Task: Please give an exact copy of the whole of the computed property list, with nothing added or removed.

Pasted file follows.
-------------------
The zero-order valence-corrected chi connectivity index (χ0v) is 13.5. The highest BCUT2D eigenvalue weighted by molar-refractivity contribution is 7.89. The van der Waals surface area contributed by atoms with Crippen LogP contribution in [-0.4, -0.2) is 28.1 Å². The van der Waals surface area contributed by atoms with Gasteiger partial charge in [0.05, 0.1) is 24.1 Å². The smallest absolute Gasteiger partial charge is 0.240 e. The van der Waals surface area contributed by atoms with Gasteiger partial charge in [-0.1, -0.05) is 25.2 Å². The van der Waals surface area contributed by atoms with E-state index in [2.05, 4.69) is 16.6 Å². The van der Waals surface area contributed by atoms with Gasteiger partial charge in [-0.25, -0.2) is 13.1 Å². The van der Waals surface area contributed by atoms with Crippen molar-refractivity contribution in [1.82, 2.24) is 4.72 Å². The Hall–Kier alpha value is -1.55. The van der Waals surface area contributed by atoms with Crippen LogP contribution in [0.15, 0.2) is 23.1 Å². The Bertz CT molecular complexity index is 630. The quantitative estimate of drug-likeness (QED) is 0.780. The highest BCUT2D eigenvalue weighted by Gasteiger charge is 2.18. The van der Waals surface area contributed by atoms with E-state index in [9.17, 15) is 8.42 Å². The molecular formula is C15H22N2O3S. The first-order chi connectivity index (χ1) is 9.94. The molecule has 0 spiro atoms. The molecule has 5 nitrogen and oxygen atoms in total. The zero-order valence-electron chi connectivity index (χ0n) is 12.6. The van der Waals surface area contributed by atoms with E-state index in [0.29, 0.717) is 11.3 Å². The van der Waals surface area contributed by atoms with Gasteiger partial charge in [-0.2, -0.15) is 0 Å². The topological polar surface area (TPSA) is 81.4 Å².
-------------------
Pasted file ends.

The zero-order valence-corrected chi connectivity index (χ0v) is 13.5. The highest BCUT2D eigenvalue weighted by molar-refractivity contribution is 7.89. The van der Waals surface area contributed by atoms with Crippen LogP contribution in [-0.4, -0.2) is 28.1 Å². The van der Waals surface area contributed by atoms with Gasteiger partial charge in [0.05, 0.1) is 24.1 Å². The smallest absolute Gasteiger partial charge is 0.240 e. The van der Waals surface area contributed by atoms with Gasteiger partial charge in [-0.1, -0.05) is 25.2 Å². The van der Waals surface area contributed by atoms with E-state index in [2.05, 4.69) is 16.6 Å². The van der Waals surface area contributed by atoms with Gasteiger partial charge in [-0.25, -0.2) is 13.1 Å². The van der Waals surface area contributed by atoms with Crippen molar-refractivity contribution in [1.82, 2.24) is 4.72 Å². The Hall–Kier alpha value is -1.55. The van der Waals surface area contributed by atoms with Crippen LogP contribution in [0.15, 0.2) is 23.1 Å². The Bertz CT molecular complexity index is 630. The quantitative estimate of drug-likeness (QED) is 0.780. The highest BCUT2D eigenvalue weighted by Gasteiger charge is 2.18. The van der Waals surface area contributed by atoms with E-state index in [9.17, 15) is 8.42 Å². The molecular formula is C15H22N2O3S. The first-order chi connectivity index (χ1) is 9.94. The molecule has 0 spiro atoms. The molecule has 5 nitrogen and oxygen atoms in total. The zero-order valence-electron chi connectivity index (χ0n) is 12.6. The van der Waals surface area contributed by atoms with E-state index in [0.29, 0.717) is 11.3 Å². The van der Waals surface area contributed by atoms with Gasteiger partial charge in [-0.2, -0.15) is 0 Å². The topological polar surface area (TPSA) is 81.4 Å².